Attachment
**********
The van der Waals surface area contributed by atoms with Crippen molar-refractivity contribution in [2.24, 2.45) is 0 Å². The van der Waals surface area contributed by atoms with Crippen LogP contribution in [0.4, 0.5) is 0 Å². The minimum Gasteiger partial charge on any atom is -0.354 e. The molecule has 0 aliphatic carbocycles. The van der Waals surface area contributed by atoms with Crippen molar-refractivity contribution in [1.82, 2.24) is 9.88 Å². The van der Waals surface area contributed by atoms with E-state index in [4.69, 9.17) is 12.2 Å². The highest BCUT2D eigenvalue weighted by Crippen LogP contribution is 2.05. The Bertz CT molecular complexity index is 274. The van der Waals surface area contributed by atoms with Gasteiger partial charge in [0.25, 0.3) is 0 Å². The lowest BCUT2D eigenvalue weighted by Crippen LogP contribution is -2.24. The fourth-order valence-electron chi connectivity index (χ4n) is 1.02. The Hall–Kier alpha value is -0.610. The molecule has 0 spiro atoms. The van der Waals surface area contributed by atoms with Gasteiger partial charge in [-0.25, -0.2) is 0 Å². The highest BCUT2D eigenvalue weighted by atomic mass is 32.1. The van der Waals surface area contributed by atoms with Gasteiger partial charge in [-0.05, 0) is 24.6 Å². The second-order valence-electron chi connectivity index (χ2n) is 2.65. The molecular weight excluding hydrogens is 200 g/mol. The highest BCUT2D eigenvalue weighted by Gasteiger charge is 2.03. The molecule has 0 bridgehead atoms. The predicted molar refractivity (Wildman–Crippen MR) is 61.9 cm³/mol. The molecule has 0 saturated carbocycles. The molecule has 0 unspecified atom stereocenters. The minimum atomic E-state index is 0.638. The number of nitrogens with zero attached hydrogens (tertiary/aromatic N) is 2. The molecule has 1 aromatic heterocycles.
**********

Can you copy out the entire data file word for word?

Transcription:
The van der Waals surface area contributed by atoms with Crippen molar-refractivity contribution in [2.24, 2.45) is 0 Å². The van der Waals surface area contributed by atoms with Crippen LogP contribution in [0.4, 0.5) is 0 Å². The minimum Gasteiger partial charge on any atom is -0.354 e. The molecule has 0 aliphatic carbocycles. The van der Waals surface area contributed by atoms with Crippen molar-refractivity contribution in [1.82, 2.24) is 9.88 Å². The van der Waals surface area contributed by atoms with E-state index in [4.69, 9.17) is 12.2 Å². The highest BCUT2D eigenvalue weighted by Crippen LogP contribution is 2.05. The Bertz CT molecular complexity index is 274. The van der Waals surface area contributed by atoms with Gasteiger partial charge in [0.25, 0.3) is 0 Å². The lowest BCUT2D eigenvalue weighted by Crippen LogP contribution is -2.24. The fourth-order valence-electron chi connectivity index (χ4n) is 1.02. The Hall–Kier alpha value is -0.610. The molecule has 0 spiro atoms. The van der Waals surface area contributed by atoms with Gasteiger partial charge in [-0.25, -0.2) is 0 Å². The highest BCUT2D eigenvalue weighted by atomic mass is 32.1. The van der Waals surface area contributed by atoms with Gasteiger partial charge in [-0.05, 0) is 24.6 Å². The second-order valence-electron chi connectivity index (χ2n) is 2.65. The molecular weight excluding hydrogens is 200 g/mol. The highest BCUT2D eigenvalue weighted by Gasteiger charge is 2.03. The molecule has 0 bridgehead atoms. The predicted molar refractivity (Wildman–Crippen MR) is 61.9 cm³/mol. The molecule has 0 saturated carbocycles. The molecule has 0 unspecified atom stereocenters. The minimum atomic E-state index is 0.638. The number of nitrogens with zero attached hydrogens (tertiary/aromatic N) is 2. The molecule has 1 aromatic heterocycles.